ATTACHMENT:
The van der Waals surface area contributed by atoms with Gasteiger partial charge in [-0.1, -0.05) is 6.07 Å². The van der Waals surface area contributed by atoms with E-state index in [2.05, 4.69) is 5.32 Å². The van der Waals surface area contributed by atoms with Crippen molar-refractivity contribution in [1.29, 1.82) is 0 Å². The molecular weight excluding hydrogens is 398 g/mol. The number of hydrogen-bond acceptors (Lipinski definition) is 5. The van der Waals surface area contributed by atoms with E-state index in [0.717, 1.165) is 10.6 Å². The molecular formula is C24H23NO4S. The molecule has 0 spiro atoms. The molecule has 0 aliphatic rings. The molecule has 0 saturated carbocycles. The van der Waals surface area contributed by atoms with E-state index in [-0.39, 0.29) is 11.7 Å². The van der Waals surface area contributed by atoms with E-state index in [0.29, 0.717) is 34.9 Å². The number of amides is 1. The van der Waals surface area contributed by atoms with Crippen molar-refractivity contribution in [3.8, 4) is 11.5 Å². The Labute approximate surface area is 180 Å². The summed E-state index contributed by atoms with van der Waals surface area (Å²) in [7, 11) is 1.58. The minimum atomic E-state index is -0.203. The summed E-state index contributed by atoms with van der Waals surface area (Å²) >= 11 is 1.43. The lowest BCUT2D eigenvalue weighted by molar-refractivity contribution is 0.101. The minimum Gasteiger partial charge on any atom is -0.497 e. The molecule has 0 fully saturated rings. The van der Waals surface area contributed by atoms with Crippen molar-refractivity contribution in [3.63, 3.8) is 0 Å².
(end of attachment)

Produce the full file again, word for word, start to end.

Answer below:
The van der Waals surface area contributed by atoms with Gasteiger partial charge in [-0.1, -0.05) is 6.07 Å². The van der Waals surface area contributed by atoms with E-state index in [2.05, 4.69) is 5.32 Å². The van der Waals surface area contributed by atoms with Crippen molar-refractivity contribution in [1.29, 1.82) is 0 Å². The molecular weight excluding hydrogens is 398 g/mol. The number of hydrogen-bond acceptors (Lipinski definition) is 5. The van der Waals surface area contributed by atoms with E-state index in [0.717, 1.165) is 10.6 Å². The molecular formula is C24H23NO4S. The molecule has 0 spiro atoms. The molecule has 0 aliphatic rings. The molecule has 0 saturated carbocycles. The van der Waals surface area contributed by atoms with E-state index in [-0.39, 0.29) is 11.7 Å². The van der Waals surface area contributed by atoms with E-state index in [0.29, 0.717) is 34.9 Å². The number of amides is 1. The van der Waals surface area contributed by atoms with Crippen molar-refractivity contribution in [3.8, 4) is 11.5 Å². The Labute approximate surface area is 180 Å². The summed E-state index contributed by atoms with van der Waals surface area (Å²) in [7, 11) is 1.58. The minimum atomic E-state index is -0.203. The summed E-state index contributed by atoms with van der Waals surface area (Å²) >= 11 is 1.43. The lowest BCUT2D eigenvalue weighted by molar-refractivity contribution is 0.101. The minimum Gasteiger partial charge on any atom is -0.497 e. The molecule has 0 fully saturated rings. The van der Waals surface area contributed by atoms with Crippen molar-refractivity contribution in [3.63, 3.8) is 0 Å².